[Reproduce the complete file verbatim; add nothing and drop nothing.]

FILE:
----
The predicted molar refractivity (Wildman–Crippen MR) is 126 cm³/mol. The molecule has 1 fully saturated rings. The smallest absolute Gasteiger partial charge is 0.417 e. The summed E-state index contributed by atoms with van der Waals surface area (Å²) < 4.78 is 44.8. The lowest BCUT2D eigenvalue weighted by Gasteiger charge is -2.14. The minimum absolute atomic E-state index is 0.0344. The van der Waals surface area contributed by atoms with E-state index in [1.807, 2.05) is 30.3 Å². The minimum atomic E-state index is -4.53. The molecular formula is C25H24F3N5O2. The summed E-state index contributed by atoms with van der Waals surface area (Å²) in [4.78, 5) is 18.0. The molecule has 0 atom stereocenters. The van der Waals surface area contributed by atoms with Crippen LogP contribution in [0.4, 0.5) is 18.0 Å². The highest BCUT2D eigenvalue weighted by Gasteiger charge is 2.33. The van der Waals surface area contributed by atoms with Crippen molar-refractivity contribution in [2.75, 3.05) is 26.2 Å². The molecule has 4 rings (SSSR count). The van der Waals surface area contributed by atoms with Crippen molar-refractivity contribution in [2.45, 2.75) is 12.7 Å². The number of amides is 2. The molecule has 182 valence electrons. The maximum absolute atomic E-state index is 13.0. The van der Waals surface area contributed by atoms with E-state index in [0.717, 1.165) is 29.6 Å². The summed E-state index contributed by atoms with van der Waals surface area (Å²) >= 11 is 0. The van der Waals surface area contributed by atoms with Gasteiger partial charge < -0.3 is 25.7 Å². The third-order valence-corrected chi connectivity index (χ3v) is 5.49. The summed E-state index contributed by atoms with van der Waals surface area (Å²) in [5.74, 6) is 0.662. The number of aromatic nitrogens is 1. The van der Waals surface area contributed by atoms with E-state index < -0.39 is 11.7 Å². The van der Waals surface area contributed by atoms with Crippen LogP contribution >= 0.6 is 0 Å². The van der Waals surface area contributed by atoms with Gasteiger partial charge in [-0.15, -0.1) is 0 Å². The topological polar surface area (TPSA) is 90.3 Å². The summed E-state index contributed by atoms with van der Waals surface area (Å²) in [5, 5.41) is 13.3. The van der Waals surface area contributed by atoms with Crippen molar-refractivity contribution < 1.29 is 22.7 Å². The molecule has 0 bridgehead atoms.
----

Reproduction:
The predicted molar refractivity (Wildman–Crippen MR) is 126 cm³/mol. The molecule has 1 fully saturated rings. The smallest absolute Gasteiger partial charge is 0.417 e. The summed E-state index contributed by atoms with van der Waals surface area (Å²) < 4.78 is 44.8. The lowest BCUT2D eigenvalue weighted by Gasteiger charge is -2.14. The minimum absolute atomic E-state index is 0.0344. The van der Waals surface area contributed by atoms with E-state index in [1.807, 2.05) is 30.3 Å². The minimum atomic E-state index is -4.53. The molecular formula is C25H24F3N5O2. The summed E-state index contributed by atoms with van der Waals surface area (Å²) in [4.78, 5) is 18.0. The molecule has 0 atom stereocenters. The van der Waals surface area contributed by atoms with Crippen LogP contribution in [0.4, 0.5) is 18.0 Å². The highest BCUT2D eigenvalue weighted by Gasteiger charge is 2.33. The van der Waals surface area contributed by atoms with Crippen molar-refractivity contribution in [2.75, 3.05) is 26.2 Å². The molecule has 4 rings (SSSR count). The van der Waals surface area contributed by atoms with Crippen molar-refractivity contribution in [2.45, 2.75) is 12.7 Å². The number of amides is 2. The molecule has 182 valence electrons. The maximum absolute atomic E-state index is 13.0. The van der Waals surface area contributed by atoms with E-state index in [0.717, 1.165) is 29.6 Å². The summed E-state index contributed by atoms with van der Waals surface area (Å²) >= 11 is 0. The van der Waals surface area contributed by atoms with Gasteiger partial charge < -0.3 is 25.7 Å². The third-order valence-corrected chi connectivity index (χ3v) is 5.49. The summed E-state index contributed by atoms with van der Waals surface area (Å²) in [5.74, 6) is 0.662. The number of aromatic nitrogens is 1. The van der Waals surface area contributed by atoms with E-state index < -0.39 is 11.7 Å². The van der Waals surface area contributed by atoms with Crippen LogP contribution >= 0.6 is 0 Å². The van der Waals surface area contributed by atoms with Gasteiger partial charge in [-0.15, -0.1) is 0 Å². The topological polar surface area (TPSA) is 90.3 Å². The summed E-state index contributed by atoms with van der Waals surface area (Å²) in [5, 5.41) is 13.3. The van der Waals surface area contributed by atoms with Crippen molar-refractivity contribution < 1.29 is 22.7 Å². The molecule has 0 bridgehead atoms.